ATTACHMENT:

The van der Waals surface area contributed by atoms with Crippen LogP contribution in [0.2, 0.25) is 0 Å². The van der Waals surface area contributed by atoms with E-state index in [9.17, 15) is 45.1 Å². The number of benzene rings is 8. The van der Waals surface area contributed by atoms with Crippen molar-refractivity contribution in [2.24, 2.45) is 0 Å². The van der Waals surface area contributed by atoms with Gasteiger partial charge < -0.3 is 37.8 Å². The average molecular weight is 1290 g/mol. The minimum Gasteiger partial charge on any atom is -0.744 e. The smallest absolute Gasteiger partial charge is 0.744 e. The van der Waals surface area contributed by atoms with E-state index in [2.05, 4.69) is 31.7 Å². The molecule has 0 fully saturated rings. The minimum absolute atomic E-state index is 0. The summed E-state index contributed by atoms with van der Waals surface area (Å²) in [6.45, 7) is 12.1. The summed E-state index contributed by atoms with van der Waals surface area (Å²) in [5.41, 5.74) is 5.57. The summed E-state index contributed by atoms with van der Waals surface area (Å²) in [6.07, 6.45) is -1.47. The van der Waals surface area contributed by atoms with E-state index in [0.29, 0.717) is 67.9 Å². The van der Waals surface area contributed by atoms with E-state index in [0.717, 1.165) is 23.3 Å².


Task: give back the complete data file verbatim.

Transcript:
The van der Waals surface area contributed by atoms with Crippen LogP contribution in [0.2, 0.25) is 0 Å². The van der Waals surface area contributed by atoms with E-state index in [9.17, 15) is 45.1 Å². The number of benzene rings is 8. The van der Waals surface area contributed by atoms with Crippen molar-refractivity contribution in [2.24, 2.45) is 0 Å². The van der Waals surface area contributed by atoms with Gasteiger partial charge < -0.3 is 37.8 Å². The average molecular weight is 1290 g/mol. The minimum Gasteiger partial charge on any atom is -0.744 e. The smallest absolute Gasteiger partial charge is 0.744 e. The van der Waals surface area contributed by atoms with E-state index in [2.05, 4.69) is 31.7 Å². The molecule has 0 fully saturated rings. The minimum absolute atomic E-state index is 0. The summed E-state index contributed by atoms with van der Waals surface area (Å²) in [6.45, 7) is 12.1. The summed E-state index contributed by atoms with van der Waals surface area (Å²) in [5.41, 5.74) is 5.57. The summed E-state index contributed by atoms with van der Waals surface area (Å²) in [6.07, 6.45) is -1.47. The van der Waals surface area contributed by atoms with E-state index in [0.29, 0.717) is 67.9 Å². The van der Waals surface area contributed by atoms with E-state index in [0.717, 1.165) is 23.3 Å².